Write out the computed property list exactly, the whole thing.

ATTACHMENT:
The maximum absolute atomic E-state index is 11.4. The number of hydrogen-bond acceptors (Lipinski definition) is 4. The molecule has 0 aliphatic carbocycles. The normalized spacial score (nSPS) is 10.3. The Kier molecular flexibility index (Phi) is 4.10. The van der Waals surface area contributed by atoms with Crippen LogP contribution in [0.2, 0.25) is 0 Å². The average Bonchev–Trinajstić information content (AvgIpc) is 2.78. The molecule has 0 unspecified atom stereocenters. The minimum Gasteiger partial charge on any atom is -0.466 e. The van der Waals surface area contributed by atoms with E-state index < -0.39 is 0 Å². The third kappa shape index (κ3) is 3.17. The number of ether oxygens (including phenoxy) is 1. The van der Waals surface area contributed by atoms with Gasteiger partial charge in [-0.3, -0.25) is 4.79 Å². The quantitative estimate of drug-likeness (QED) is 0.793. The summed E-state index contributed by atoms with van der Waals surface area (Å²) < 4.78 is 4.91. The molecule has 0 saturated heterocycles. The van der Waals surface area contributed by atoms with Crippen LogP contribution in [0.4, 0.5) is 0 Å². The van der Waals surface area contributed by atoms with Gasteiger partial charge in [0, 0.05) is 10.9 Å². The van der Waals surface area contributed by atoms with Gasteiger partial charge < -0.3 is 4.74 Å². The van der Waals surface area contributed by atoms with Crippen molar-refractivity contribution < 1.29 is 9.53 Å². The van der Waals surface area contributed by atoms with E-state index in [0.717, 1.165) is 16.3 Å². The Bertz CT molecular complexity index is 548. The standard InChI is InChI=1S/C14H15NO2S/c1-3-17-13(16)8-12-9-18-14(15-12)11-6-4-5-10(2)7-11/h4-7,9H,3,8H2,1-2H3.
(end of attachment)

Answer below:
The maximum absolute atomic E-state index is 11.4. The number of hydrogen-bond acceptors (Lipinski definition) is 4. The molecule has 0 aliphatic carbocycles. The normalized spacial score (nSPS) is 10.3. The Kier molecular flexibility index (Phi) is 4.10. The van der Waals surface area contributed by atoms with Crippen LogP contribution in [0.2, 0.25) is 0 Å². The average Bonchev–Trinajstić information content (AvgIpc) is 2.78. The molecule has 0 unspecified atom stereocenters. The minimum Gasteiger partial charge on any atom is -0.466 e. The van der Waals surface area contributed by atoms with E-state index < -0.39 is 0 Å². The third kappa shape index (κ3) is 3.17. The number of ether oxygens (including phenoxy) is 1. The van der Waals surface area contributed by atoms with Gasteiger partial charge in [-0.3, -0.25) is 4.79 Å². The quantitative estimate of drug-likeness (QED) is 0.793. The summed E-state index contributed by atoms with van der Waals surface area (Å²) < 4.78 is 4.91. The molecule has 0 saturated heterocycles. The van der Waals surface area contributed by atoms with Crippen LogP contribution in [0.4, 0.5) is 0 Å². The van der Waals surface area contributed by atoms with Gasteiger partial charge in [0, 0.05) is 10.9 Å². The van der Waals surface area contributed by atoms with Gasteiger partial charge < -0.3 is 4.74 Å². The van der Waals surface area contributed by atoms with Crippen molar-refractivity contribution < 1.29 is 9.53 Å². The van der Waals surface area contributed by atoms with E-state index in [0.717, 1.165) is 16.3 Å². The Bertz CT molecular complexity index is 548. The standard InChI is InChI=1S/C14H15NO2S/c1-3-17-13(16)8-12-9-18-14(15-12)11-6-4-5-10(2)7-11/h4-7,9H,3,8H2,1-2H3.